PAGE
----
Despite some similarities in the tissue repair process, the adult heart possesses poor regenerative potential in contrast to the regenerative capacity of skeletal muscle and relative to reports in the neonatal mouse heart, where injury can stimulate cardiomyocyte proliferation (176). In the adult heart, immune-mechanisms of tissue replacement largely leads to fibrosis and therefore loss of full cardiac contractile potential. In a genetic model of cardiomyocyte cell death, neonatal mice expanded a population of embryonic-derived resident cardiac macrophages, which generated marginal inflammation and promoted cardiac recovery after cardiomyocyte proliferation and angiogenesis (74). Similarly, macrophages were required for neonatal heart regeneration and neoangiogenesis after MI with macrophages from P1 hearts promoting angiogenesis essential for cardiac regeneration compared to macrophages from P14 hearts, which produced factors repairing the damaged tissue but also stimulating fibrotic scar formation (177). Thus, understanding the context specific molecular cues that empower regenerative potential versus scarring is of critical clinical importance in the heart. Cardiospheres and cardiosphere-derived exosomes have shown promise for cardiac regeneration and some of these pathways may signal through apoptotic cell receptors (178, 179). Recent clinical trials suggest that yet more work is to be done in the field of cardiosphere-derived therapy to translate findings from mouse to man (180).

Phagocyte Function During Heart Failure and Associated Systemic Factors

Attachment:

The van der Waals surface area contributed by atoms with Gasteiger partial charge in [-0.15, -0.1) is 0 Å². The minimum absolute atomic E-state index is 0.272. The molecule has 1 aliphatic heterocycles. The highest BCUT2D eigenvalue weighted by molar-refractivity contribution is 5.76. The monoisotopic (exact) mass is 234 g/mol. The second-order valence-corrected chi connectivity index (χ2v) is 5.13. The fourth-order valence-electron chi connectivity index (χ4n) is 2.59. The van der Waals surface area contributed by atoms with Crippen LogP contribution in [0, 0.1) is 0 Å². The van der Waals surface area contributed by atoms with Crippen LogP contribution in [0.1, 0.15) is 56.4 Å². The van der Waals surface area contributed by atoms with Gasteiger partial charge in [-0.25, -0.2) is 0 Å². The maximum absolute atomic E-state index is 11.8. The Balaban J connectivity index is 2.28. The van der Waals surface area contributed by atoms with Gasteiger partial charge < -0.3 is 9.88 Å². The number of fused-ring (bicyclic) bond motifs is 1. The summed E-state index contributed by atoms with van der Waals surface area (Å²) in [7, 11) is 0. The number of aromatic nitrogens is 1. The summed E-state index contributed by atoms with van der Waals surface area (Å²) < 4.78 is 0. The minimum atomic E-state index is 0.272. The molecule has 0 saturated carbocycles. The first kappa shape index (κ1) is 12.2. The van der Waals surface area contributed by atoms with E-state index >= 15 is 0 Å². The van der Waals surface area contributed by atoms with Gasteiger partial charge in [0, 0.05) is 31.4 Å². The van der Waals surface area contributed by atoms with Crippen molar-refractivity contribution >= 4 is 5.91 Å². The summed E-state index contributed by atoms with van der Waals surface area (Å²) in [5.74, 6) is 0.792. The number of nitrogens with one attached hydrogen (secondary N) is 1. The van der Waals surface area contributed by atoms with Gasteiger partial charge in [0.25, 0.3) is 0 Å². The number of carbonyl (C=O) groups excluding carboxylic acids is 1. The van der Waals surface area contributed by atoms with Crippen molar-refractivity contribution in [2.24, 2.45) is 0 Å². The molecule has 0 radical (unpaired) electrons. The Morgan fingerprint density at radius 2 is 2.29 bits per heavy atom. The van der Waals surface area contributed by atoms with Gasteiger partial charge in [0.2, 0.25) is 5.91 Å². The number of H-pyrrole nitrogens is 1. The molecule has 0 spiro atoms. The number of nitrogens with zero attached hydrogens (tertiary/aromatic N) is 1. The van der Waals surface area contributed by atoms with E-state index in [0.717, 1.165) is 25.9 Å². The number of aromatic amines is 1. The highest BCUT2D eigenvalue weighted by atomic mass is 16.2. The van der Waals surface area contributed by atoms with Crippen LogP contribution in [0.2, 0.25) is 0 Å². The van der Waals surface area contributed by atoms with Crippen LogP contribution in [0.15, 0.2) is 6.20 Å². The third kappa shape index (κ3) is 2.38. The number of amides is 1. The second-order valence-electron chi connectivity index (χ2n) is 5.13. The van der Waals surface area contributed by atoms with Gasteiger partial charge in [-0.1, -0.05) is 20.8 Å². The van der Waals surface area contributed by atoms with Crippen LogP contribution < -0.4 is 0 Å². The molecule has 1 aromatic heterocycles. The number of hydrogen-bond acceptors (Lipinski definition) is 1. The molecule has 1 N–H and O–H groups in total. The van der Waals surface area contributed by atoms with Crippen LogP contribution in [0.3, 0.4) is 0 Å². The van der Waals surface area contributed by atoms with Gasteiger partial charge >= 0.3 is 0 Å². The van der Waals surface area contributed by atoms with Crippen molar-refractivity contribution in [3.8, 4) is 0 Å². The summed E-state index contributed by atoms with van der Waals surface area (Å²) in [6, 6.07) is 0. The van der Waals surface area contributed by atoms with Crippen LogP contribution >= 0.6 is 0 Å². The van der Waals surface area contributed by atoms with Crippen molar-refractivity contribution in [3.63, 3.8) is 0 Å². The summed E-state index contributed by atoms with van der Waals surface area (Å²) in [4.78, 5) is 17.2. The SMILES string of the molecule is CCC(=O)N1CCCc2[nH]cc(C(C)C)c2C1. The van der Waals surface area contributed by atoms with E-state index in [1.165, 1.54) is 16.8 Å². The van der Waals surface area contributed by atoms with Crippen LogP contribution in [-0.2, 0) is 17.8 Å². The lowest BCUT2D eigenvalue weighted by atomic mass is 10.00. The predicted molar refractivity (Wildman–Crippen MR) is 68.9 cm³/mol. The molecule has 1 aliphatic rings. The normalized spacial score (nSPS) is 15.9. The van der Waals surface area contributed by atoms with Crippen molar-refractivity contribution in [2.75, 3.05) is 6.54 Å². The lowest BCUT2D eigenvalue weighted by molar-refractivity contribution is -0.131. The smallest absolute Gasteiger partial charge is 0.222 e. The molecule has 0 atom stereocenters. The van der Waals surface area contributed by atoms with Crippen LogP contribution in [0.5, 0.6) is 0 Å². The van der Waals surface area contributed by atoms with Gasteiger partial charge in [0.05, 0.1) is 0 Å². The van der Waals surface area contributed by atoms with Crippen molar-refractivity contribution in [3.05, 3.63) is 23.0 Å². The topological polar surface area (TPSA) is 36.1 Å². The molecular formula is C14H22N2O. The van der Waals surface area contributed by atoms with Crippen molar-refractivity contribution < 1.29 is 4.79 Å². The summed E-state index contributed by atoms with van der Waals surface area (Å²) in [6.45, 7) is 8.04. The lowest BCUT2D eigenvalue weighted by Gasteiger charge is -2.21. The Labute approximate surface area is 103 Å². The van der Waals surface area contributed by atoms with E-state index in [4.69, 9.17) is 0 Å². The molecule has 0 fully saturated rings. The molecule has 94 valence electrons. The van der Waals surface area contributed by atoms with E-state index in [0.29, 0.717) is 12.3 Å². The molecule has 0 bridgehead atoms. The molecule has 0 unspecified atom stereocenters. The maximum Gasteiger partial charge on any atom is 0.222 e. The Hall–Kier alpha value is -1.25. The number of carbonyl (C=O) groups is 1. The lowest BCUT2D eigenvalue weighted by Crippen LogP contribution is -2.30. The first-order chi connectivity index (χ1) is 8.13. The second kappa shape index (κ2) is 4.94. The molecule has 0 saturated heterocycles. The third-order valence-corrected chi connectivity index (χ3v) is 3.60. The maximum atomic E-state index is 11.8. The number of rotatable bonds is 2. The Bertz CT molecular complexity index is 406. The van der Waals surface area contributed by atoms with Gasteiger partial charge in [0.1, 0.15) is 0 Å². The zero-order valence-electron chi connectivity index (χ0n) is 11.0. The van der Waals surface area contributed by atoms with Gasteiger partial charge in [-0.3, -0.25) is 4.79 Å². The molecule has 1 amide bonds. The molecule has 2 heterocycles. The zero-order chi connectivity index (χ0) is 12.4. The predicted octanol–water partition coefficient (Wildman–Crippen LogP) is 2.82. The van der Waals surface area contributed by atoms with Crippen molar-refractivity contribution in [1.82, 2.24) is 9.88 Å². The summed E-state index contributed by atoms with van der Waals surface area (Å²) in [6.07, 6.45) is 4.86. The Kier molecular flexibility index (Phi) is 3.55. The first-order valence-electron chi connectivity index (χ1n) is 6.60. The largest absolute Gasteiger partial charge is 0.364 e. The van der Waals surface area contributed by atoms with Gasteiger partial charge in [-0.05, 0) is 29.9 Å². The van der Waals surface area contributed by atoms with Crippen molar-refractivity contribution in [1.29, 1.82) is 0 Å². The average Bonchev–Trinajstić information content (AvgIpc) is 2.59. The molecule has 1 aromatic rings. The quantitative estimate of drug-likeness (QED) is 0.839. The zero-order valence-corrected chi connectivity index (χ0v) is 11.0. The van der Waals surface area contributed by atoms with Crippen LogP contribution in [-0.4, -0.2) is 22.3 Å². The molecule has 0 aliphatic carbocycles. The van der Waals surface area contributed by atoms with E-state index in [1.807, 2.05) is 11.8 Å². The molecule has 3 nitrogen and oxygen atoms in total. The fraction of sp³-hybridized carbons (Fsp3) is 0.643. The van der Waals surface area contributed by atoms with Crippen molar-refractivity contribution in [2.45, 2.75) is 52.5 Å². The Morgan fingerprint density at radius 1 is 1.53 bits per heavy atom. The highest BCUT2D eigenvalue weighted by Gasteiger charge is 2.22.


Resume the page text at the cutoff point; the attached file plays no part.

Nonresolving inflammation is a driver of disease and a hallmark of many cardiovascular syndromes including heart failure (36). In both animal models of heart failure and in humans with end-stage heart failure, there is evidence of ongoing cardiomyocyte apoptosis indicating that continued clearance of dying cardiomyocytes by phagocytes and the subsequent reprogramming of these efferocytes may influence the progression of this disease (181183). During chronic heart failure, macrophages continue to increase in numbers due to increased local macrophage proliferation and differentiation of recruited monocytes into macrophages with each population displaying distinct gene expression patterns (73). Limiting the expansion of monocyte-derived macrophages through blockade of monocyte recruitment preserves ejection fraction after MI (73), indicating that altered phagocyte function contributes to heart failure. Similarly, in a model of pressure overload-induced heart failure, ICAM1-deficient mice have decreased monocyte recruitment and exhibit no overt signs of cardiac fibrosis and minimal ventricular dysfunction (184). ICAM1 has been linked to suppression of efferocytosis with ICAM1 deficiency in macrophages promoting efferocytosis of apoptotic cells (185). Increased efferocytosis by ICAM1-deficient macrophages led to increased expression of IL-10, which has been shown to attenuate pressure overload-induced hypertrophic remodeling (186), indicating that enhanced efferocytosis by cardiac resident macrophages may contribute to the protective response to heart failure in ICAM1-deficient mice. Galectin-3 represents another marker of altered phagocyte phenotype during heart failure as it is expressed only by myocardial macrophages in failure-prone hypertrophied hearts but not normal hearts, where it has been shown to contribute to cardiac dysfunction in rats (187) and be predictive of adverse events in human heart failure patients (188). In mice lacking Galectin-3, myocardial fibrosis and macrophage infiltration were reduced with preservation of left ventricular function during chronic angiotensin II-induced hypertension demonstrating a cardiac-deleterious role for Galectin-3 (189). Galectin-3 plays a critical role in phagocytosis by macrophages (190), but it can also be proteolytically cleaved by MMP to release a soluble protein (191), which is capable of inducing fibroblast proliferation and collagen production (187). Whether Galectin-3-dependent phagocytosis or production of soluble Galectin-3 by macrophages contributes to the progression of heart failure remains to be determined; however, Galectin-3 influences macrophage polarization in vitro (192), suggesting that Galectin-3 alters cardiac macrophage function in the failing heart. Additional phagocytic receptors, such as SR-A, have been implicated in regulating phagocyte function during heart failure with SR-A-deficient macrophages displaying increased expression of proinflammatory genes following LPS-stimulation in vitro and adverse vascular remodeling during angiotensin II-induced hypertension in vivo (193).